To view this page ensure that Adobe Flash Player version 11.1.0 or greater is installed.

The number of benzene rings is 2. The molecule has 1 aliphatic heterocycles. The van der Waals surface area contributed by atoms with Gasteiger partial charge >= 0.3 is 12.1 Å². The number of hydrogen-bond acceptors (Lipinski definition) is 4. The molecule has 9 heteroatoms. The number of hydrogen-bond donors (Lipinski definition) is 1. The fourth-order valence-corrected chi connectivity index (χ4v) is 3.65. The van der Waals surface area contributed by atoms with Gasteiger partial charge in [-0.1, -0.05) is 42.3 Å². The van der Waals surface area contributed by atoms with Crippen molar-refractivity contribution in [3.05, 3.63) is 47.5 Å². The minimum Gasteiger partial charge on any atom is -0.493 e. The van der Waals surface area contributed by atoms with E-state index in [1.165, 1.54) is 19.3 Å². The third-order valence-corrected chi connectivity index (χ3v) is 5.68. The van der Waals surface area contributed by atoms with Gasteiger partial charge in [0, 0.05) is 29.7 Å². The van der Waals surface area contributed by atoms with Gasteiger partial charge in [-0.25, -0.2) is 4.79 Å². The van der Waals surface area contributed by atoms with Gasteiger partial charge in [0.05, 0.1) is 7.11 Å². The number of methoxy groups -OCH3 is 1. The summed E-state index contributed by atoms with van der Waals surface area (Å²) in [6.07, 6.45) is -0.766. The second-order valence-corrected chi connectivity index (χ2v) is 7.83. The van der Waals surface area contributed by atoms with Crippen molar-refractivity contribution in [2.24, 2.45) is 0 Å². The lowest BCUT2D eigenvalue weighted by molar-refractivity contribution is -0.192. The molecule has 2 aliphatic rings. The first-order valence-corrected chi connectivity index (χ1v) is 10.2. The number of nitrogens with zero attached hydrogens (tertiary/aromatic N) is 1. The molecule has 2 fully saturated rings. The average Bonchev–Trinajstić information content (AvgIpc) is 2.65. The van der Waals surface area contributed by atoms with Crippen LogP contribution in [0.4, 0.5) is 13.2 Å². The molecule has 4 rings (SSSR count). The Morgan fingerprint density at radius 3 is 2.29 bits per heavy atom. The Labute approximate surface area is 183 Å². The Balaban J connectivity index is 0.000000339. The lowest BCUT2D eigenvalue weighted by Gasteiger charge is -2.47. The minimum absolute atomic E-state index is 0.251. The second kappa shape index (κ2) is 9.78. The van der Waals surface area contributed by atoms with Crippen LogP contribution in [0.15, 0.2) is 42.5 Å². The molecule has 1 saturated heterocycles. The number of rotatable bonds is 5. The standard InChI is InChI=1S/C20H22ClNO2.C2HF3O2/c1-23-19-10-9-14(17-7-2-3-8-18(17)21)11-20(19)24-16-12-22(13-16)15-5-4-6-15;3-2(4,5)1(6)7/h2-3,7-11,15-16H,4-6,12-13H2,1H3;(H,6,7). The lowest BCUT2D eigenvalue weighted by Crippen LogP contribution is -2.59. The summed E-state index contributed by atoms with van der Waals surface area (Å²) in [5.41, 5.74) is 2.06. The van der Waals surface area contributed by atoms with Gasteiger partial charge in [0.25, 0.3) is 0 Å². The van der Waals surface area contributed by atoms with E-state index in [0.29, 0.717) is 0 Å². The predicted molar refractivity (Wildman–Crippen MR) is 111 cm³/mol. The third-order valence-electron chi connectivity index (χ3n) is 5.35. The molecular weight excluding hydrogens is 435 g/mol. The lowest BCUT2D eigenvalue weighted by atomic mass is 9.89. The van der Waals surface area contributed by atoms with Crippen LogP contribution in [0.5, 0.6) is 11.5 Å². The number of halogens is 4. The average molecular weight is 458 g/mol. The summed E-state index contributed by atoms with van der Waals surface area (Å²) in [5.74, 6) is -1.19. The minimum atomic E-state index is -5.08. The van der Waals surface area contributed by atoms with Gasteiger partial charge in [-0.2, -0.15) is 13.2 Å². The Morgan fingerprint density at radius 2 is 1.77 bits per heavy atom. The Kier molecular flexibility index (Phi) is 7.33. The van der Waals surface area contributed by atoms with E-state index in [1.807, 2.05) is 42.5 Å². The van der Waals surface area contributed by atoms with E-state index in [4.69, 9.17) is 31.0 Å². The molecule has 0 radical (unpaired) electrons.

Editorial Postmenopausal Osteoporosis 2016 American Association of Clinical Endocrinologists/ American College of Endocrinology Clinical Practice Guidelines on Postmenopausal Osteoporosis Pauline M Camacho Loyola University Osteoporosis and Metabolic Bone Disease Center, Maywood, Illinois, US T he 2016 American Association of Clinical Endocrinologists/American College of Endocrinology Guidelines for postmenopausal osteoporosis provides comprehensive guidance on the diagnosis, evaluation and treatment of postmenopausal osteoporosis. A new diagnostic criterion which expands the diagnosis to patients with osteopenia and a high Fracture Risk Assessment Tool score has been added to the old diagnostic criteria. Recommendations on duration of bisphosphonate therapy are clearly outlined and are based on fracture risk stratification. The accompanying algorithm, which goes through all the steps from diagnosis to treatment and follow up is a handy guide for clinicians. Keywords Postmenopausal osteoporosis, American Association of Clinical Endorinologists/American College of Endocrinology Guidelines, bone mineral density, osteopenia, fracture risk Disclosure: Pauline M Camacho has nothing to disclose in relation to this article. This article is a short opinion piece and has not been submitted to external peer reviewers. No funding was received for the publication of this article. Authorship: All named authors meet the International Committee of Medical Journal Editors (ICMJE) criteria for authorship of this manuscript, take responsibility for the integrity of the work as a whole, and have given final approval to the version to be published. Open Access: This article is published under the Creative Commons Attribution Noncommercial License, which permits any noncommercial use, distribution, adaptation, and reproduction provided the original author(s) and source are given appropriate credit. Received: October 25, 2016 Published Online: December 20, 2016 Citation: US Endocrinology, 2016;12(2):74–5 Corresponding Author: Pauline M Camacho, 2160 S. First Ave, Fahey Center Suite 137, Maywood, IL 60153, US. E: pcamach@lumc.edu In September 2016, the latest American Association of Clinical Endocrinologists (AACE)/American College of Endocrinology (ACE) Guidelines for postmenopausal osteoporosis were published. This contains very relevant information on the diagnosis, and long term management of osteoporosis in postmenopausal women. Included in this version is a user-friendly algorithm which clearly outlines the approach to the choice of initial therapy, length of therapy, and what to do when treatment is not working. 1 The diagnostic criteria for osteoporosis is similar to that in the previous (2010) version of the guidelines. It is diagnosed based on the presence of a fragility fracture in the absence of another metabolic bone disorder; and a lumbar, total, femoral neck hip bone mineral density (BMD) T-score of -2.5 or lower (with the distal radius 33% as an alternate site). However, patients with osteopenia (T-score of -1.0 to -2.4) and a high fracture risk score using the Fracture Risk Assessment Tool (FRAX ® ), may also be diagnosed with osteoporosis. This expanded criteria is consistent with the National Bone Health Alliance position statement on the clinical diagnosis of osteoporosis. The choice of initial therapy would depend on the patient’s fracture risk. Individuals with a higher fracture risk include those who are older, those who have prior fractures, those with very low T-scores, and those who are frail or are on glucocorticoid therapy. For higher fracture risk individuals, an injectable agent such as denosumab, teriparatide or zoledronic acid could be considered as initial therapy. Individuals at moderate risk may be started on alendronate, risedronate, denosumab or zoledronic acid. All four of these agents have proven fracture risk reduction in vertebral, non-vertebral and hip sites. Alternative drugs include ibandronate and raloxifene. The recommended duration of therapy would also be based on the patient’s fracture risk. Five years of oral bisphosphonates (BP) or three 74 TOUCH ME D ICA L ME D IA